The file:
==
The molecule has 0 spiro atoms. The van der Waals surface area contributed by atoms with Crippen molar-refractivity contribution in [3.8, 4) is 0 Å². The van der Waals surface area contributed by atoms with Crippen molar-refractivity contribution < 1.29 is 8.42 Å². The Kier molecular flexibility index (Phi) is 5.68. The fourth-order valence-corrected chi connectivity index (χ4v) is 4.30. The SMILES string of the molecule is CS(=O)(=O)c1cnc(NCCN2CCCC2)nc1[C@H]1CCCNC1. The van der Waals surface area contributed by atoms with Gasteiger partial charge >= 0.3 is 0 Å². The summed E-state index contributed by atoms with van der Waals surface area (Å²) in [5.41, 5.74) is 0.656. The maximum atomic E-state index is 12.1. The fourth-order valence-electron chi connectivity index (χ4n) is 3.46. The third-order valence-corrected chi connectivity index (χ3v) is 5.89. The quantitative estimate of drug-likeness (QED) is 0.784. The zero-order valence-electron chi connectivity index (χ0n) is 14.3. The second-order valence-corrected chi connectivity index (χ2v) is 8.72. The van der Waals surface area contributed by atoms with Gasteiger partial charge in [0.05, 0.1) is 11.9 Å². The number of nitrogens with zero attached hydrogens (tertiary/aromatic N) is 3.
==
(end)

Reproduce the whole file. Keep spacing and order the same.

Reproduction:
The molecule has 0 spiro atoms. The van der Waals surface area contributed by atoms with Crippen molar-refractivity contribution in [3.8, 4) is 0 Å². The van der Waals surface area contributed by atoms with Crippen molar-refractivity contribution < 1.29 is 8.42 Å². The Kier molecular flexibility index (Phi) is 5.68. The fourth-order valence-corrected chi connectivity index (χ4v) is 4.30. The SMILES string of the molecule is CS(=O)(=O)c1cnc(NCCN2CCCC2)nc1[C@H]1CCCNC1. The van der Waals surface area contributed by atoms with Gasteiger partial charge >= 0.3 is 0 Å². The summed E-state index contributed by atoms with van der Waals surface area (Å²) in [5.41, 5.74) is 0.656. The maximum atomic E-state index is 12.1. The fourth-order valence-electron chi connectivity index (χ4n) is 3.46. The third-order valence-corrected chi connectivity index (χ3v) is 5.89. The quantitative estimate of drug-likeness (QED) is 0.784. The zero-order valence-electron chi connectivity index (χ0n) is 14.3. The second-order valence-corrected chi connectivity index (χ2v) is 8.72. The van der Waals surface area contributed by atoms with Gasteiger partial charge in [0.05, 0.1) is 11.9 Å². The number of nitrogens with zero attached hydrogens (tertiary/aromatic N) is 3.